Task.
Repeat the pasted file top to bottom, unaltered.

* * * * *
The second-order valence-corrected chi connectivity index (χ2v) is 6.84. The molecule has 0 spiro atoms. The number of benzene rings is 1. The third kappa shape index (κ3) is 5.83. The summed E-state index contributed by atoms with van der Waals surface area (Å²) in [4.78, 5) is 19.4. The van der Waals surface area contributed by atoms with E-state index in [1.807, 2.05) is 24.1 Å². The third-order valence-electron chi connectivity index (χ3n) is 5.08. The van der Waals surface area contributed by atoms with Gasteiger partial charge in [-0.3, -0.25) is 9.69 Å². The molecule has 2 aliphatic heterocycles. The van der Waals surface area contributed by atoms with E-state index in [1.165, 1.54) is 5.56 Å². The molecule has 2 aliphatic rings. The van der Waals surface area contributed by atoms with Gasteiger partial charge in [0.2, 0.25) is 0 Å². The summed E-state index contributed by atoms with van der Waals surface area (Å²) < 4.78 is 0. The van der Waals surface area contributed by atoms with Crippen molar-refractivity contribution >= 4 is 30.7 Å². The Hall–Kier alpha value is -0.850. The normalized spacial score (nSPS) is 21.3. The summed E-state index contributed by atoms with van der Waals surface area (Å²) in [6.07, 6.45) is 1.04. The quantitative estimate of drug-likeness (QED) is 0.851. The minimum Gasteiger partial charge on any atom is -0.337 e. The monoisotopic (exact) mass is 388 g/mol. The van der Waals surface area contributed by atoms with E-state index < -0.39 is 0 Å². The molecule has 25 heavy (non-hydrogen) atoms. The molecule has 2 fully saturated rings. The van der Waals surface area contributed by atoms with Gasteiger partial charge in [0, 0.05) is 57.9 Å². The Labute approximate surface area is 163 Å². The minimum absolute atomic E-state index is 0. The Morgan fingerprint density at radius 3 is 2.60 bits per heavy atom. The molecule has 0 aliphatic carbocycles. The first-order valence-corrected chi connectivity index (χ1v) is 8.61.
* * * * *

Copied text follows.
The second-order valence-corrected chi connectivity index (χ2v) is 6.84. The molecule has 0 spiro atoms. The number of benzene rings is 1. The third kappa shape index (κ3) is 5.83. The summed E-state index contributed by atoms with van der Waals surface area (Å²) in [4.78, 5) is 19.4. The van der Waals surface area contributed by atoms with E-state index in [1.807, 2.05) is 24.1 Å². The third-order valence-electron chi connectivity index (χ3n) is 5.08. The van der Waals surface area contributed by atoms with Gasteiger partial charge in [-0.3, -0.25) is 9.69 Å². The molecule has 2 aliphatic heterocycles. The van der Waals surface area contributed by atoms with E-state index in [1.165, 1.54) is 5.56 Å². The molecule has 2 aliphatic rings. The van der Waals surface area contributed by atoms with Gasteiger partial charge in [0.2, 0.25) is 0 Å². The summed E-state index contributed by atoms with van der Waals surface area (Å²) < 4.78 is 0. The van der Waals surface area contributed by atoms with Crippen molar-refractivity contribution >= 4 is 30.7 Å². The Hall–Kier alpha value is -0.850. The normalized spacial score (nSPS) is 21.3. The summed E-state index contributed by atoms with van der Waals surface area (Å²) in [6.07, 6.45) is 1.04. The quantitative estimate of drug-likeness (QED) is 0.851. The minimum Gasteiger partial charge on any atom is -0.337 e. The monoisotopic (exact) mass is 388 g/mol. The van der Waals surface area contributed by atoms with E-state index < -0.39 is 0 Å². The molecule has 25 heavy (non-hydrogen) atoms. The molecule has 2 fully saturated rings. The van der Waals surface area contributed by atoms with Gasteiger partial charge in [0, 0.05) is 57.9 Å². The Labute approximate surface area is 163 Å². The minimum absolute atomic E-state index is 0. The Morgan fingerprint density at radius 3 is 2.60 bits per heavy atom. The molecule has 0 aliphatic carbocycles. The first-order valence-corrected chi connectivity index (χ1v) is 8.61.